Cash Register Value Is Diminished
Q: We have been spring-cleaning and found a few objects we don't want but are not sure if they have any value. In my letter, I have included a picture of a vintage cash register. It is metal with a wood frame, and it is not in good condition. The drawer won't open; the top marble plate is missing. The price keys are white with black numbers. The overall weight is at least 50 pounds. There is a metal plate on the front with the words: "The National Cash Register Co. - Dayton, Ohio, U.S.A."
We would appreciate any information you can provide on our cash register.
A: John Henry Patterson established the National Cash Register Co. in 1884 in Dayton, Ohio. The company grew slowly in the first 10 years; aggressive marketing and advertising proved to be the key. By 1904, the factory was producing over 100,000 cash registers. Patterson also believed in maintaining a good work environment. He provided lunches, chairs with backs rather than stools, indoor restrooms and proper ventilation for his employees. He passed away in 1922, and his son took over. Eventually, the company became more diverse and began making other office equipment. It is still in business, operating today as the NCR Corporation.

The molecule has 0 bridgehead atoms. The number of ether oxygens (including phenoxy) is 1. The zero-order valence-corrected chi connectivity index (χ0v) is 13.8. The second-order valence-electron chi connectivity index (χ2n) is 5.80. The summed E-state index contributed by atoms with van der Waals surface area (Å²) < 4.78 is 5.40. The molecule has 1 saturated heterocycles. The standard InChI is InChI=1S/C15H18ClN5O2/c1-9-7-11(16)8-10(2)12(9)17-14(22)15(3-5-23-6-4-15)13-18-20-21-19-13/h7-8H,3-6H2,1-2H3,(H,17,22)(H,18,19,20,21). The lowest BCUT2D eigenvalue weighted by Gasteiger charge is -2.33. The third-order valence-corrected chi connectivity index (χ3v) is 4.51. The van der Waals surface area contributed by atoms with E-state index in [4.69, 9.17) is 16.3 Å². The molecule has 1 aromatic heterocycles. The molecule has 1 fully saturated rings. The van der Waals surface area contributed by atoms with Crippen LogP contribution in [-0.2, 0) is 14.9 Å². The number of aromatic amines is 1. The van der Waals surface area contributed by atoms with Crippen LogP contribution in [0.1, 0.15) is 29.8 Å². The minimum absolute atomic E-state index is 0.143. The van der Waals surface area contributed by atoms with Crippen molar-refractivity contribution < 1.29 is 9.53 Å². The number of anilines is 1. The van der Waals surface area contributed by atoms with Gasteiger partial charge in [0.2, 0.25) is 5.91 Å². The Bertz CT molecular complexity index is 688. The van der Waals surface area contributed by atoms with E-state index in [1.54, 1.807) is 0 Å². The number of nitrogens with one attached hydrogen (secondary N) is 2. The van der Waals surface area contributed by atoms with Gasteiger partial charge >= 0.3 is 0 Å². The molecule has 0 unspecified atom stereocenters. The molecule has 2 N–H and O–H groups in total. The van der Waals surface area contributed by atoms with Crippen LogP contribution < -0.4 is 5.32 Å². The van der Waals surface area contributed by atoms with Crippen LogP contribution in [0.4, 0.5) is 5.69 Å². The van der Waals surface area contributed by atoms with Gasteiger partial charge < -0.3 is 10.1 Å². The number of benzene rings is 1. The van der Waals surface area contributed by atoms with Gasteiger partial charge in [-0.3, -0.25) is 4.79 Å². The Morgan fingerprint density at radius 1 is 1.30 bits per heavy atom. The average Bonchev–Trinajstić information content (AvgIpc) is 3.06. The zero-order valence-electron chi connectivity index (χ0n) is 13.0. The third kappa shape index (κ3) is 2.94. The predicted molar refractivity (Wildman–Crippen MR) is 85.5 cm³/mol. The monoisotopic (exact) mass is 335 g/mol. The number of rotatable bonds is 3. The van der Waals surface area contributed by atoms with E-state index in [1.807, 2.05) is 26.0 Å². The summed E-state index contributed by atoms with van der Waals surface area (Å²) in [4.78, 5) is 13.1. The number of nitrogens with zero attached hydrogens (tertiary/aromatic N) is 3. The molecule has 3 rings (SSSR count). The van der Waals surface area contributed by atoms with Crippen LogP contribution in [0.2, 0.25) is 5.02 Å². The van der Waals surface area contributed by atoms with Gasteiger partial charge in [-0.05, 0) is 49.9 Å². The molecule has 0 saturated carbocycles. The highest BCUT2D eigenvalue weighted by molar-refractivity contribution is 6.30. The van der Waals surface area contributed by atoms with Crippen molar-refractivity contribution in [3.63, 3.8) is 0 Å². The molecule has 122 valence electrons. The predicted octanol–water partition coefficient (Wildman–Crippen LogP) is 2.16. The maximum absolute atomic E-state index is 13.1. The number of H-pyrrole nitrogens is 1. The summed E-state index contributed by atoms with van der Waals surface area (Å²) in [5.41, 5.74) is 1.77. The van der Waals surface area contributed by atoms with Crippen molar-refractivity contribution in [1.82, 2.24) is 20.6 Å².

Your cash register is circa 1915 and in need of restoration. Its value is diminished due to the poor condition, and it is probably only worth $125 to $150. If it were in excellent condition, it would be worth anywhere from $800 to $1,800.
Q: This is the mark on a porcelain bowl and smaller, matching bowls. The border of each dish is decorated with bands of small, pink flowers and green leaves. There is gold trim on all the edges. The set is in mint condition.
What can you tell me about the maker, vintage and value of my set?
A: Theodore Haviland established his porcelain company in Limoges, France, in 1892. Over the years, the company experienced several changes in management and reorganizations, but it continues to operate today. You have a berry bowl with matching serving dishes that was made around 1930. It would probably have a value in the range of $80 to $125.
Address your questions to Anne McCollam, P. O. Box 247, Notre Dame, IN 46556. Items of a general interest will be answered in this column. Due to the volume of inquiries, she cannot answer individual letters. To find out more about Anne McCollam and read features by other Creators Syndicate writers and cartoonists, visit the Creators Syndicate website at www.creators.com.
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